I S A I A H.
This chapter, and the four next that follow it (to
chap. xiii.) are all one continued discourse or sermon, the scope
of which is to show the great destruction that should now shortly
be brought upon the kingdom of Israel, and the great disturbance
that should be given to the kingdom of Judah by the king of
Assyria, and that both were for their sins; but rich provision is
made of comfort for those that feared God in those dark times,
referring especially to the days of the Messiah. In this chapter we
have, I. A prophecy of the destruction of the confederate kingdoms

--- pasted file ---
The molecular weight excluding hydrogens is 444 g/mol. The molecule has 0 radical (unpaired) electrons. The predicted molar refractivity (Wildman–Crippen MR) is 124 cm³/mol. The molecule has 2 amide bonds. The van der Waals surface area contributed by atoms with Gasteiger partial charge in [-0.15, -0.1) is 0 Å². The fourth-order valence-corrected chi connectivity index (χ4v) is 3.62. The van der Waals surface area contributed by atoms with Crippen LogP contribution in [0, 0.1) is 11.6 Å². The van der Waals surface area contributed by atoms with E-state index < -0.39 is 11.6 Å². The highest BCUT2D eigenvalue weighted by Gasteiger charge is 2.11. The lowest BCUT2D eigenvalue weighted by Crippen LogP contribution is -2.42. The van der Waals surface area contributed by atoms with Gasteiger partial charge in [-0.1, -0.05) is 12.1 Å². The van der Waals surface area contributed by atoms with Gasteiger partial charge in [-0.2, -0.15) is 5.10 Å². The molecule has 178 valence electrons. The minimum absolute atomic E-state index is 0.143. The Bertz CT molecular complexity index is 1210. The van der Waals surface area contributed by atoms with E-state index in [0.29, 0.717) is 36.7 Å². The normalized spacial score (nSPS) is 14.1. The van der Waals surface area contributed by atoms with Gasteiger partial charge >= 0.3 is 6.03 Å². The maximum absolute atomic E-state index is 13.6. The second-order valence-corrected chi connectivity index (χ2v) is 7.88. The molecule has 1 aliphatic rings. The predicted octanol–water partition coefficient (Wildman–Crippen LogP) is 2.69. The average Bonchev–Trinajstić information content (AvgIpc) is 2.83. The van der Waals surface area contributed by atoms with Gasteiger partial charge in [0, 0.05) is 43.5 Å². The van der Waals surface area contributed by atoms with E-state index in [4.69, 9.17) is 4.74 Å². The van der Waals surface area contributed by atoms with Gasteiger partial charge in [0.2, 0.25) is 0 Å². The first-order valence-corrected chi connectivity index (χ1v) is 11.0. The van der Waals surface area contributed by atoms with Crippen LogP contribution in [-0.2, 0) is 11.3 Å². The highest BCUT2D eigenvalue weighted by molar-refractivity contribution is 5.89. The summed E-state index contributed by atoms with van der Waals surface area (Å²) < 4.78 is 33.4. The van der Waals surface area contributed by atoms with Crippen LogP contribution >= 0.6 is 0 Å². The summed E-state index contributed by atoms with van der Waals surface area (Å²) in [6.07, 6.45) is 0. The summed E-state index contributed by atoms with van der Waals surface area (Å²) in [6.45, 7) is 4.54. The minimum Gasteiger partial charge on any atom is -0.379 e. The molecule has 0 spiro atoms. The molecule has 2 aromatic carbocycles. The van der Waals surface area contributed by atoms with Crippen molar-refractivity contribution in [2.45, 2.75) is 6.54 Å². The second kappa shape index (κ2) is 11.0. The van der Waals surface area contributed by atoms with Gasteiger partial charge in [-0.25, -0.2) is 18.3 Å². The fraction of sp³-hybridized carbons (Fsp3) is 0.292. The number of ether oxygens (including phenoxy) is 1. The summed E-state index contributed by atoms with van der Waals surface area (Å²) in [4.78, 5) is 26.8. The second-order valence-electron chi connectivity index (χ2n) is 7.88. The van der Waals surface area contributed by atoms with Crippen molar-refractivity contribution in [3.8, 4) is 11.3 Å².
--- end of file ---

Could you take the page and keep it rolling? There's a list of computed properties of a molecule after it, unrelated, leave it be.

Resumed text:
of Syria and Israel by the king of Assyria, ver. 1-4. II. Of the desolations that should
be made by that proud victorious prince in the land of Israel and
Judah, ver. 5-8. III.
Great encouragement given to the people of God in the midst of
those distractions; they are assured, 1. That the enemies shall not
gain their point against them, ver.
9, 10. 2. That if they kept up the fear of God, and kept
down the fear of man, they should find God their refuge (ver. 11-14), and while others
stumbled, and fell into despair, they should be enabled to wait on
God, and should see themselves reserved for better times, ver. 15-18. Lastly, He gives a
necessary caution to all, at their peril, not to consult with
familiar spirits, for they would thereby throw themselves into
despair, but to keep close to the word of God, ver. 19-22. And these counsels and these
comforts will still be of use to us in time of trouble.